As for your interesting article on a former local hero it is interesting how names/phrases go in and out of fashion and political correctness. The name you refer to was also used in the original Dambusters film. For the remake it had to be changed to keep up with modern political correctness.

  4. says

    I’m a girl and I don’t know much about football and soccer, but I’m gonna enjoy the World Cup on TV here in China! 😀 Soccer or football who cares :P…

    • says

      Hi Agness, I hope you enjoy watching the games. As the biggest televised sporting event in the world the people it connects with is overwhelming.

      I know of guys who hate football and girls who love it. Definitely not a gender stereotype thing at all :-)

  5. says

    I’m an NFL football fan and rarely watch soccer. Sorry, but I just find it an incredibly boring sport. I know I’m not going to win any fans here with my opinion. I’m not even watching the world cup. Funny thing is that I played goalie on my high school team, and played rugby in college.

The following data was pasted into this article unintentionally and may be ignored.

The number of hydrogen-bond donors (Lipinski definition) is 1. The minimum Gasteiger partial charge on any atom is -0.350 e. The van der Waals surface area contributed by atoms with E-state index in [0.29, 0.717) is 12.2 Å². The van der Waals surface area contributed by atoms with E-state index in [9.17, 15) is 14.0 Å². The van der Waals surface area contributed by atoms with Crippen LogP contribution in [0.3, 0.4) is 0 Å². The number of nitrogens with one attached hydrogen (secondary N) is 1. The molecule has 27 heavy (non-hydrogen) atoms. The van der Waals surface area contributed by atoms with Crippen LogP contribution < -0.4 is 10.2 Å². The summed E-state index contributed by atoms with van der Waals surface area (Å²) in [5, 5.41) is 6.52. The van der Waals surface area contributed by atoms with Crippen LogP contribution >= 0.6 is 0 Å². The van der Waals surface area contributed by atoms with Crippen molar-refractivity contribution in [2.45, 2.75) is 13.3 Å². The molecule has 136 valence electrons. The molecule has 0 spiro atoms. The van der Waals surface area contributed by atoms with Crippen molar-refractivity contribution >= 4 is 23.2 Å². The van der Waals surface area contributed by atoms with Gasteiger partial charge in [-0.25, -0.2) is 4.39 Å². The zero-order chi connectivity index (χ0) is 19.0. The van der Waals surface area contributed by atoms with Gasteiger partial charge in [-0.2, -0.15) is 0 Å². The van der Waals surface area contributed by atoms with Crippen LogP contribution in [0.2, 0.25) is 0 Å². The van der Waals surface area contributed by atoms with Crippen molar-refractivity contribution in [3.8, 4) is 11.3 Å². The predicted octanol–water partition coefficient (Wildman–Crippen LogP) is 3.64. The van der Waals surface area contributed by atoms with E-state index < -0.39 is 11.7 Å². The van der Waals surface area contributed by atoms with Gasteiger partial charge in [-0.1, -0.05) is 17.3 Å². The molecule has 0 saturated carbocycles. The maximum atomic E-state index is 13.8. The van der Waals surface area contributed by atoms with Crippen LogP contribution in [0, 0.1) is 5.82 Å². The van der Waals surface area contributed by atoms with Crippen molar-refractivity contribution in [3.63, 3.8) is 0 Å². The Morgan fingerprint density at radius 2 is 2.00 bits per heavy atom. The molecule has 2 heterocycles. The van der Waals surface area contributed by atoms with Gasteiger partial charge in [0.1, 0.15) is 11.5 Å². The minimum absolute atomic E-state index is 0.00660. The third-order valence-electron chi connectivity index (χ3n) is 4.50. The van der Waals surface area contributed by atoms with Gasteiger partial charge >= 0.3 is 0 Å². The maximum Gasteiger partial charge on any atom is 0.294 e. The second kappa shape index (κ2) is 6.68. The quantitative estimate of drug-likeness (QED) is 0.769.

Now hockey on the other hand is non-stop action and the Stanley Cup playoffs were great.

    • says

      Hey Phil, the question is are you a fan of the Jets or the Giants? :-)

      No problem at all about not being a fan of the round ball game, each to their own. If we all liked the same thing then life could be quite dull.

      It sounds like you are a real lover of sport and the ones you mention are well served within the US.

  6. says